The Arora-Fosfuri framework also implies that smaller firms are more likely to license, because they suffer less from the rent-dissipation from additional competitors. The logic is apparent in the extreme case in which the licensor has no stakes in the downstream markets, and thus has no product market rents to worry about. This is also consistent with the observation that in many high-tech industries (e.g., biotechnology, semiconductors, software) suppliers often do not produce in the product markets for which they supply technology, and with the evidence provided by other studies in the literature, as discussed in Arora and Gambardella (2010a).
Gambardella and Giarratana (2010) generalize the Arora and Fosfuri framework by emphasizing the interplay between the generality of the technology and the fragmentation of the product markets. The generality of the technology makes it attractive to “distant” user firms, which implies that rents from licensing can be earned from firms in product markets different from that of the technology holder. Because the markets are distant in product space, the rent-dissipation is small, which raises the incentives to license.
Gambardella and Giarratana (2010) jointly consider both the licensing decision and the decision on the range of product markets that the technology holder will enter. The key assumption is that technology can be deployed in more product markets than is profitable for the technology holder to serve directly, suggesting that technology can have broader economies of scope than marketing and manufacturing assets, which creates opportunities for licensing. In particular, GPTs can be so broadly applicable that few firms are likely to exploit all the applications.
There are several conduits to open innovation: knowledge spillovers, open science, and more recently open source technologies. This chapter focused on a market-mediated mechanism. It shows that a good deal of the open innovation process can take place through this standard economic channel.
The role of technology markets is best appreciated by looking at what happens when they exhibit high transaction costs. The most significant implication is that any user of technology has to possess the resources and capabilities to produce it, and any producer of technology has to have the resources and capabilities to embody it in final products to be commercialized. This has natural constraints in that it foregoes the advantages of specialization and division of labor according to comparative advantages, with implied market-level inefficiencies. In addition, the rate of innovation is reduced because any inventor or technology-specialist firm can invest in innovation only if they also make the far more costly investments in the assets or the capabilities that enable them to enjoy revenue from the commercialization of the final products.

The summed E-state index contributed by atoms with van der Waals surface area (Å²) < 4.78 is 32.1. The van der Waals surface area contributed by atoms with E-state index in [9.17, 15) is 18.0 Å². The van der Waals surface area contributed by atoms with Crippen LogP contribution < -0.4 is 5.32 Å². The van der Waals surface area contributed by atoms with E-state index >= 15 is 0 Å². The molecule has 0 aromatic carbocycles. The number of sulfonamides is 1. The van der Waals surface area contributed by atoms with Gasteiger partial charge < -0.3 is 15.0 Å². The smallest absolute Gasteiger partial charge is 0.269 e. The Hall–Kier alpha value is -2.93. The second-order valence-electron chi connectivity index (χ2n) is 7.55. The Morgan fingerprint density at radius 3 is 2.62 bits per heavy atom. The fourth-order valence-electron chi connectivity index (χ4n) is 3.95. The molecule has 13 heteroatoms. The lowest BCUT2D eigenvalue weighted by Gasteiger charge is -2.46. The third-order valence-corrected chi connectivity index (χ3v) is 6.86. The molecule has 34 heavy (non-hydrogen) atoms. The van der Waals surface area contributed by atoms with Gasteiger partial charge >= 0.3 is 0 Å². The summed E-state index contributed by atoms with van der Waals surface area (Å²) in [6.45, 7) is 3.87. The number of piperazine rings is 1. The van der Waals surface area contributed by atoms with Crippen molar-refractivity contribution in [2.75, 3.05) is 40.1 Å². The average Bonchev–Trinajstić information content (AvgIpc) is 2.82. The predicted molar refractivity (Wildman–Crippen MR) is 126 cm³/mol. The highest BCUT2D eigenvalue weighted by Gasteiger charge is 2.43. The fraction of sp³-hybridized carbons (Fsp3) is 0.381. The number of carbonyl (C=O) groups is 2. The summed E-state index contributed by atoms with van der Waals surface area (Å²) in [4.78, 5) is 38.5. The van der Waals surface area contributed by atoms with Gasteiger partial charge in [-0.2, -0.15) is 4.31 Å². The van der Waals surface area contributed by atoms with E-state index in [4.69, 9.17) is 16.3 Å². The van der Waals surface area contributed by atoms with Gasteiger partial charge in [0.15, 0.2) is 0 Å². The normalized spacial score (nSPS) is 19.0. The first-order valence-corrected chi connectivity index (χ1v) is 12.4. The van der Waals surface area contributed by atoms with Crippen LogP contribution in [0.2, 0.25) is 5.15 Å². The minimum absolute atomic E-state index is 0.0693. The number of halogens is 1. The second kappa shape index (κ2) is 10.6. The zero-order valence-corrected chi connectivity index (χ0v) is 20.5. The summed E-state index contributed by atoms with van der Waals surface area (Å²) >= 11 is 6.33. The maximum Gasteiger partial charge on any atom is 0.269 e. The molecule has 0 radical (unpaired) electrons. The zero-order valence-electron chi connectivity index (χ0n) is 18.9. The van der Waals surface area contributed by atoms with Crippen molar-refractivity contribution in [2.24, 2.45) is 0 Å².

When technology markets function well, and make innovation open, entry and competition increase because technology is no longer the highly-guarded secret of some master firm or R&D lab. An important implication is that technology becomes less strategic as a source of competitive advantage of firms. Firms have to focus on other strategic assets, which are less open and more unique to each of them. Among others, one of such assets is the ability of the firm to secure customers and final markets through investments in downstream assets. This also suggests why many technology specialist firms make little or no revenue (e.g., the biotech firms—see Pisano, 2006) and a good deal of the revenue in the vertical structure of an industry accrues downstream.
From a strategic point of view, technology markets give firms more options. Apart from buying rather than making technology, they can sell their own technologies. This is a strategic choice that hinges on the comparison of the rents from licensing and the dissipation of rents caused by the nurturing of a potential competitor. As technologies become broader, and they have a larger span of applications than the ability of a firm to exploit all of them, this can become an increasingly feasible strategy.
This chapter neglects several important issues. For example, the demand for technology or uncertainty plays an important role in these markets and in the ensuing openness of the innovation process. Some of them are discussed in Arora et al. (2001a) and more recently in Arora and Gambardella (2010a and 2010b). The interested reader is welcome to consult these sources, and the many references therein, for further insights.